Underdog, part 1 & part 2
Japan, 2020, 276’ (131’+145’), Japanese
Directed by: Take Masaharu
Script: Adachi Shin
Photography (color): Nishimura Hakko
Editing: Suzaki Chieko
Music: Kaida Shogo
Producers: Sato Gen, Heitai Yuji, Miyata Kotaro
Production Company: Toei Video Company Ltd.
Cast: Moriyama Mirai, Katsuji Ryo, Kitamura Takumi, Hagiwara Minori, Mizukawa Asami, Kazama Morio, Takiuchi Kumi
Date of First Release in Territory: TBA
Take Masaharu’s Underdog is the boxing film as epic. Presented in two parts, it runs for 246 minutes, not long compared with such legendary cinematic marathons as Andy Warhol’s fittingly titled Sleep (321 mins.) or Abel Gance’s monumental Napoléon (332 mins.), but an endurance test nonetheless.
And it’s worth it, though in the second half the story shades melodramatic as it moves inexorably to a climatic bout between two of the principals.
The original script is by Adachi Shin, who collaborated with Take on another boxing film, the 2014 100 Yen Love, with Ando Sakura playing a slacker-turned-boxer. Ando and Adachi both won Japan Academy awards, she for Best Actress, he for Best Script, as well as other accolades.
This time Take and Adachi give us three boxers who exemplify the Underdog title: Suenaga Akira (Moriyama Mirai), a former title contender who is now a human punching bag, Miyagi Shun (Katsuji Ryo), a failing TV comedian who sees boxing as his last chance for a show biz career, and Omura Ryuta (Kitamura Takumi), a cocky up-and-comer with a bright future, but a violent past.
Take has said in interviews that Martin Scorsese’s Raging Bull has been a big influence, which is apparent in the boxing scenes. Moriyama, Katsuji and Kitamura may not be Robert DeNiro, but they give similar blood-spattered, do-or-die performances in the ring. And like De Niro, they underwent hard training for their roles (though unlike the American star, they didn’t bloat up to portray their characters’ post-boxing careers).
We first meet Moriyama’s Akira as a washed-up veteran training on cigarettes and booze for bottom-of-the-card fights while working as a driver for a deriheru (“delivery health”) call girl agency. But he has a fan in Ryuta, who tells him he saw Akira’s Japan lightweight title bout, which he lost by KO. Ryuta’s admiration for Akira’s gutsy fight in that bout, though, is mixed with contempt for what the older man has become. “Stop pissing on boxing!” Ryuta tells him, after passing his pro test with flying colors. Happy in his marriage with his now-pregnant wife (Hagiwara Minori), Ryuta is on the upswing personally and professionally.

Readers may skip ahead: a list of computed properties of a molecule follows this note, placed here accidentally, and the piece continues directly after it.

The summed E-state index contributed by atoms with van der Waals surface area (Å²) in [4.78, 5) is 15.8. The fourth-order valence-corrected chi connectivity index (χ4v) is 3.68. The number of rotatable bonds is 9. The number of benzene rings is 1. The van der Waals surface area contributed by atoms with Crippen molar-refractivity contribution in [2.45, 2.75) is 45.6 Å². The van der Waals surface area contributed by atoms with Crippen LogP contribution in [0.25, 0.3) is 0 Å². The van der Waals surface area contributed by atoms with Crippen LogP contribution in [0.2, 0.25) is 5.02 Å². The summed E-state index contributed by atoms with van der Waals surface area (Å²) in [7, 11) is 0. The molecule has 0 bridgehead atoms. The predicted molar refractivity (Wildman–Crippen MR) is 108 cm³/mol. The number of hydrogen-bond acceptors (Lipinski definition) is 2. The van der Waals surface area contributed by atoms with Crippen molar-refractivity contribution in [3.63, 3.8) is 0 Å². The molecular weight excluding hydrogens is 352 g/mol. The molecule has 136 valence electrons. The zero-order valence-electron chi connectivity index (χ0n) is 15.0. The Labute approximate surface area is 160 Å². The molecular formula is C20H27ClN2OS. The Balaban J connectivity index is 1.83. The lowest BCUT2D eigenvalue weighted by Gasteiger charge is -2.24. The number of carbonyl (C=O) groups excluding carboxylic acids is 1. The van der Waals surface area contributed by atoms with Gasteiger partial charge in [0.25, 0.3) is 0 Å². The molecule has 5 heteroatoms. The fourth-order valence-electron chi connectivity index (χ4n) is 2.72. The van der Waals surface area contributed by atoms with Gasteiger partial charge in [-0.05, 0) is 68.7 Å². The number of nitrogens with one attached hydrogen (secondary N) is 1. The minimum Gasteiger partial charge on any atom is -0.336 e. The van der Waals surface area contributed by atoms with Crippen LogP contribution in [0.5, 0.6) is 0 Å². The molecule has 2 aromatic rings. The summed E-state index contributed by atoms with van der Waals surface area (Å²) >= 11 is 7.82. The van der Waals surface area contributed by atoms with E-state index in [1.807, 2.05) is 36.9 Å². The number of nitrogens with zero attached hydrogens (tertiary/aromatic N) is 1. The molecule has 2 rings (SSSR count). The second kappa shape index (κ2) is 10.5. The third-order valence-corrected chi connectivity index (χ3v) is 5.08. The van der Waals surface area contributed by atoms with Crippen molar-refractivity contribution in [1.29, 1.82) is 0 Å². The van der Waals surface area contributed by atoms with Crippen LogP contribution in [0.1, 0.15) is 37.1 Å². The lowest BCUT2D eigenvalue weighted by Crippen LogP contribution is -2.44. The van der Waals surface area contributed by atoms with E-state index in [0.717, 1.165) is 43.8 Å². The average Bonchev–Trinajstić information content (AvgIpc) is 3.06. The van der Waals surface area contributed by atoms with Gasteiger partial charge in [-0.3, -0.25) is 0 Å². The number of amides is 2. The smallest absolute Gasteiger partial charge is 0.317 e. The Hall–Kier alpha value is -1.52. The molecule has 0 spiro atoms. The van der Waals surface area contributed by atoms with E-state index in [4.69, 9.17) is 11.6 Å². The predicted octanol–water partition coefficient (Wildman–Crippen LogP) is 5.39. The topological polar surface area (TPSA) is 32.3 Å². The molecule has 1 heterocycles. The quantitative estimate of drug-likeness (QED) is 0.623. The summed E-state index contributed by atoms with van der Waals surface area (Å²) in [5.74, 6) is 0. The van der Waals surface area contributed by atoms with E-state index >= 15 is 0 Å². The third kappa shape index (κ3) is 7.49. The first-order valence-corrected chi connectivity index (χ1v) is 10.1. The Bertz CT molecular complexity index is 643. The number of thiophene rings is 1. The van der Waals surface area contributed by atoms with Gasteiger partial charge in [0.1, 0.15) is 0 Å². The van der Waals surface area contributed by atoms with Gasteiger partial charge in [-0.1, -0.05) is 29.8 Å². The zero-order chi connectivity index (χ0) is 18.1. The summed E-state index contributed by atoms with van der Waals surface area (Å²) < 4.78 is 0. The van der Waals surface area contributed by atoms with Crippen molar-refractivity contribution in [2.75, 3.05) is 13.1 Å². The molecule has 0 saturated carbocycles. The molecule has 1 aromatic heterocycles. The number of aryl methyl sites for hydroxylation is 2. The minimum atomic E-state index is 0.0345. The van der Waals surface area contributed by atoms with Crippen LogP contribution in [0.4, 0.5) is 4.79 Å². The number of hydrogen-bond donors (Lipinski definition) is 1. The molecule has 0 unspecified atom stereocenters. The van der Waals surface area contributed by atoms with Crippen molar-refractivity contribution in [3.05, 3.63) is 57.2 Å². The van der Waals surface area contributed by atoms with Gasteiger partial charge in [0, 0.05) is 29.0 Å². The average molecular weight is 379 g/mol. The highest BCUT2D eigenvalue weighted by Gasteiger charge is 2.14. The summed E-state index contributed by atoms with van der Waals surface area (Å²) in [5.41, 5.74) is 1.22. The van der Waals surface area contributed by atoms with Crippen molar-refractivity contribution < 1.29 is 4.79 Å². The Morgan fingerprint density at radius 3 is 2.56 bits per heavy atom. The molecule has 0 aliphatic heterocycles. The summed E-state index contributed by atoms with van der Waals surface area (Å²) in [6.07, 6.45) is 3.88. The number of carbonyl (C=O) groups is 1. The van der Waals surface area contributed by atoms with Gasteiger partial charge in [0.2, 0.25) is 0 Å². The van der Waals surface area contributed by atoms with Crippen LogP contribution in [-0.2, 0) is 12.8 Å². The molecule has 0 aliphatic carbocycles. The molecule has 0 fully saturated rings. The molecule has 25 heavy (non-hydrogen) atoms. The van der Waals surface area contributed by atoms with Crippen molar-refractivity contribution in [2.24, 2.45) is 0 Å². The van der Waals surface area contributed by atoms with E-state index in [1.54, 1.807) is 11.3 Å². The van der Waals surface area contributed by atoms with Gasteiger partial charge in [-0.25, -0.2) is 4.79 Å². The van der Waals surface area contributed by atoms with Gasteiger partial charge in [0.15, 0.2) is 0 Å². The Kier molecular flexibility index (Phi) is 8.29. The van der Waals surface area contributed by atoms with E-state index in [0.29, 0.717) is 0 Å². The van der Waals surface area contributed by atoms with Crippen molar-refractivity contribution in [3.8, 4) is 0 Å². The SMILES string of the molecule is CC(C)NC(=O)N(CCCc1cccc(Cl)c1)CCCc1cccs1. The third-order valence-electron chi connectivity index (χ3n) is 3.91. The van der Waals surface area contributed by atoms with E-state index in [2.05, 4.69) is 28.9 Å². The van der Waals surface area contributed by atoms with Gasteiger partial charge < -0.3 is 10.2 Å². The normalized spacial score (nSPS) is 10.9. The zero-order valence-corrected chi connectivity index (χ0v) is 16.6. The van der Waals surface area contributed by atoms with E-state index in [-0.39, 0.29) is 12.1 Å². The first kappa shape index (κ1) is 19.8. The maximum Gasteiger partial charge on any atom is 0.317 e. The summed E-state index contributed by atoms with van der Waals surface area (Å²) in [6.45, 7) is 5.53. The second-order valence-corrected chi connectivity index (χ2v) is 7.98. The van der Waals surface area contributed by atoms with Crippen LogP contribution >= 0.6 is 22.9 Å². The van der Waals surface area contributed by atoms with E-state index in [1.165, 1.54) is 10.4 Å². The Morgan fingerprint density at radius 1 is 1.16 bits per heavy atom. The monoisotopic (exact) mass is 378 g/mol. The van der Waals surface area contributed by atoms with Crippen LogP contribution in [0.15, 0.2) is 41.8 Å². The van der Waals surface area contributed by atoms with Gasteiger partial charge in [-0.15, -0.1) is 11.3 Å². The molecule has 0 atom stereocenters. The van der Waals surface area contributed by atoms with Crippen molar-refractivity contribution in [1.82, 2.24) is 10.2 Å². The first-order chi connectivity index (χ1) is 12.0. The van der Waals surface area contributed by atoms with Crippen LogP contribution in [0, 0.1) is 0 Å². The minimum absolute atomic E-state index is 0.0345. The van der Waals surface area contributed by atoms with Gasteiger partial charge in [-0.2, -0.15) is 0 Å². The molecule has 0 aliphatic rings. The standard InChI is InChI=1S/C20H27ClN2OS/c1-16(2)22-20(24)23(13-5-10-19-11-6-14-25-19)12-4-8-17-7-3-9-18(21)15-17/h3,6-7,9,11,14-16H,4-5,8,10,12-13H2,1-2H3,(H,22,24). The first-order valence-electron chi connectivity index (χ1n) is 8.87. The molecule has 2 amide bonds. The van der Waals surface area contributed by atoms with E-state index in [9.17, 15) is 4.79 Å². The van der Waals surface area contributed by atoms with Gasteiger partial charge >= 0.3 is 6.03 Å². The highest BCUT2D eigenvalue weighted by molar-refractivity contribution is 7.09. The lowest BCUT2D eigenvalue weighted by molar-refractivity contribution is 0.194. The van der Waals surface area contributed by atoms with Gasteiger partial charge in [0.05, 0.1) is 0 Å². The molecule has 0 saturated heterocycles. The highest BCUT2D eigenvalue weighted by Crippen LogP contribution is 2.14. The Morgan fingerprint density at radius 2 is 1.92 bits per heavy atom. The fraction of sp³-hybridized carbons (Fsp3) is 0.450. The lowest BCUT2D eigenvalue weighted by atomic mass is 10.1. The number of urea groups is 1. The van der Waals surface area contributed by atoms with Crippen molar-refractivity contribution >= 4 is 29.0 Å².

Then Akira’s short-tempered gym manager gets him a bout with Miyagi that will be the climax of the comic’s fight-a-pro-boxer reality show. “You can smack him around,” Miyagi’s agents tell a cynically grinning Akira. Meanwhile, Miyagi is training hard not only to avoid looking like a fool in the ring, but also to show his famous actor father (Kazama Morio) that he is not a total loser.
This plot description only scratches the surface of the story, leaving out Akira’s relationships with his angry ex-wife (Mizukawa Asami), hero-worshipping young son and a sultry, hard-bitten sex worker (Takiuchi Kumi) who becomes his lover. Also, his bout with Miyagi will lead to life-changing developments for both boxers, culminating in yet another desperate battle in the ring.
Ultimately, the film’s central threesome is fighting for, not riches and fame, but redemption and self-respect. They are not latter-day samurai, but rather damaged souls, who seek to shine by beating each other to bloody pulps.
If this sounds wrong-headed, Underdog may not be for you. But in its gritty realism, in and out of the ring, it’s the best boxing film to come out of Japan in ages.
Born in Aichi Prefecture in 1967, Take Masaharu made his directorial debut in 2007 with Boy Meets Pusan, a comedy made in cooperation with the Busan (then Pusan) International Film Festival. In 2014 Take directed Unsung Hero, a drama set in the world of action stuntmen, and 100 Yen Love, a boxing film starring Ando Sakura. In 2018 Take had a box office success with We Make Antiques!, a comedy about a struggling potter and crooked art dealer who conspire to make fake masterpieces, with a sequel in 2020. The same year, Take’s two-part box epic Underdog was the opening film of the Tokyo International Film Festival.
2006 – Boy Meets Pusan
2009 – Cafe Seoul
2014 – Unsung Hero
2014 – 100 Yen Love
2018 – We Make Antiques!
2020 – We Make Antiques! Kyoto Rendezvous
2020 – Underdog, part 1 & part 2